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About FlyingMonkey

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    Flying Monkey

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    Georgia, USA
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  1. The CTSW is a handful on landing in conditions that are not ideal, and gusty winds can be downright treacherous. You can land a CT in a full stall like a Cessna, but you do it from a much lower height and when it's done flying, it's DONE. If your timing is off you have to goose the throttle to cushion it, or prepare for a "carrier style" landing. There are a lot of ways to land a CT (just look at all the arguments in the "flying and landing" section, lol), and many do prefer the "fly it on" approach.
  2. Wow, great repair and a great price, all things considered!
  3. If you are allowed by the rules of your country, you could make an offset mount for the stick where it attaches to shift it slightly to the side.
  4. My CTSW just had the "bare hole" in the firewall when I got it. As soon as I noticed it I put a piece of fire sleeve around the wire bundle where it passed through, and then sealed the sleeve to the firewall with high temp RTV. It's been good to go that way for six years. I didn't know about silicone tape back then, I have used that since for a lot of things and I'd use the tape + RTV is I was doing it today. I like using the RTV as it fixes the tape/sleeve to the firewall so vibration can't cause the sharp edge of the firewall hole to wear through it.
  5. Because you can't tape where the water enters, which is the gap between the flaps and the fuselage. The flaps have to move, so you can't tape there. Look in that gap with the flaps all the way down and you can see directly into the cockpit & baggage bay through the pass-through for the flap actuation tube. There's no way to seal that area up without disabling or introducing drag/binding on the flap system. In flight this is not an issue because you're moving forward and the water streams away from this area. On the ground in heavy rain you might get some water inside, though I usually don't. Parking with flaps at 0° instead of 15° or more will probably allow the least amount of water to enter. You could also if possible park with the nose pointed slightly uphill and that will help the water drain away from the problem area.
  6. I don't have a huge issue with water in my CT, and it has sat out in (sometimes heavy) rain a few times. I find a little water in the floor, but never more than a cup or two. When washing, always spray the hose toward the back of the airplane. If you spray the wing roots from the rear, water will blow in through the flap tube openings at the root and spray your whole cockpit and baggage compartment. I spray to the rear only and my airplane is dry as a bone inside after washing. Also obviously close the vent sliders and latch the doors so they seal as well as possible.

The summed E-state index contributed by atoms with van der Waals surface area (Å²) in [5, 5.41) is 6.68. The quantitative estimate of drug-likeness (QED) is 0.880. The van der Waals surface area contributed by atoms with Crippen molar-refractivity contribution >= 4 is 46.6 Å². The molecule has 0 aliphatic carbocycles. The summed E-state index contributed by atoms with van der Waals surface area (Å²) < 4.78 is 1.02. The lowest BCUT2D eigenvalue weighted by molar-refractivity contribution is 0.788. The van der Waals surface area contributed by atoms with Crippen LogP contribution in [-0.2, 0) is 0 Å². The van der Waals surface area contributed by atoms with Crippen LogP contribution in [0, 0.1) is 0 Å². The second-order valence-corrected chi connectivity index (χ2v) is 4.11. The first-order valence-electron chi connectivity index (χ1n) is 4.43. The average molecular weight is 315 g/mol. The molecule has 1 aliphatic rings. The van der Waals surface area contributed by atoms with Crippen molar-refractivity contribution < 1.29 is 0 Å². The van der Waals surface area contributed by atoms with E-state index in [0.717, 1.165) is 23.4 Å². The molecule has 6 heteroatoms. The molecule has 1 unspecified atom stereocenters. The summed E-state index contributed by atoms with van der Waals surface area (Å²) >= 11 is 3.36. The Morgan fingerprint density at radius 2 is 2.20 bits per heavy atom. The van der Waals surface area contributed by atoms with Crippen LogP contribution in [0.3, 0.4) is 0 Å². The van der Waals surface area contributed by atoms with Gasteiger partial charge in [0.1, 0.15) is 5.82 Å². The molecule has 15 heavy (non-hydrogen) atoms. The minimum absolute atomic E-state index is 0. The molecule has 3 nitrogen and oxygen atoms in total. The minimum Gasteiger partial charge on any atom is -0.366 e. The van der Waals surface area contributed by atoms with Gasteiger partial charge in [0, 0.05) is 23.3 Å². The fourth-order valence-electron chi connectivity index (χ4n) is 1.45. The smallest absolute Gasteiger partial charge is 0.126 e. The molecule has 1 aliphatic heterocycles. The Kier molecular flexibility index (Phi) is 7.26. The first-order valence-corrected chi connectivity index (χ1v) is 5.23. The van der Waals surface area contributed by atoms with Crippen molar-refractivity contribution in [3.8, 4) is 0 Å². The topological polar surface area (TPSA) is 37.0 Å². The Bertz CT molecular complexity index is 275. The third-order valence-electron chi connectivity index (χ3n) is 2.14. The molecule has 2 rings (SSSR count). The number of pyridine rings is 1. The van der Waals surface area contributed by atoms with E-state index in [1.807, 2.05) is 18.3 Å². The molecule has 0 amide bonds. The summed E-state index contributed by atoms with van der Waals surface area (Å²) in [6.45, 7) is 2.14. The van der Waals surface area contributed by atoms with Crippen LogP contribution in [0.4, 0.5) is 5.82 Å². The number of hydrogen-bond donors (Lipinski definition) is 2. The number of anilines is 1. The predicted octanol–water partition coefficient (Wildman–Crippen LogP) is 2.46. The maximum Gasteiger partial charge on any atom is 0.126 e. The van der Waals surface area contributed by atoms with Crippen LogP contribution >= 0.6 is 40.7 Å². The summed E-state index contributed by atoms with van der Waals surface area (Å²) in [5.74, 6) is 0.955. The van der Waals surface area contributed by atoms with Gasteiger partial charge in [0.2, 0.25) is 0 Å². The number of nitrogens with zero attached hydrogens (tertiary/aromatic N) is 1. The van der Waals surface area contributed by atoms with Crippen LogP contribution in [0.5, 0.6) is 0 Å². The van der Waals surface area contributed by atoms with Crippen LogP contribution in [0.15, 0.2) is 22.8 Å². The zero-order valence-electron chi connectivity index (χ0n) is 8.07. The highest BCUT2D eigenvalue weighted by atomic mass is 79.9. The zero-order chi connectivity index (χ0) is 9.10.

7. Climb up to 5500-6500ft MSL and see if the situation improves. It could just be a reception issue; if so higher altitude = better reception. It's ground clutter like mountains & buildings that interferes with line of sight to the ADS-B ground stations.
  8. My CTSW has made a fair amount of rattling and creaking while taxiing the entire 6 years I have owned it. I'd say "normal".
  9. What altitude do you fly at? I find I can get traffic on the ground, but have to be at 2000ft AGL or so to get weather via ADS-B.
  10. BTW Darrell, I did a double take on your airplane's serial number. Yours is 06-07-14...mine is 07-06-14. 😀
  11. That was one of our tours of the local grass strips. The taildraggers I fly with can land some places I can't, so I orbit above while they land. It's flattering to have a stalker.
  12. Those covers look pretty nice, but I think in Georgia summer I would lose five pounds in sweat sitting on a thick wool seat cover! 😆
  13. Really good point ct9000. You definitely have to do a thorough and careful preflight with any rental. After 5+ years together I really feel like I know my airplane inside and out, and I really know what to watch out for in preflight and operation.
  14. Dennis, how much flex is in the surface qhere the foot rests? They look like they'd have some give to them.
  15. Sandpiper is dead on! You can't justify a personal airplane financially, no matter much you intend to travel in it. cross country VFR travel plans WILL get crushed by weather as often as they work out. But owning your own airplane is one of the last remaining frontiers of personal freedom left. You go to the airport, pull out the airplane, taxi, fly, come back and put the airplane away. You don't have to ask anybody for permission or approval, you just go do it. There are no traffic cops patroling and waiting for you to slip up so they can fine you. It's just you and the sky.
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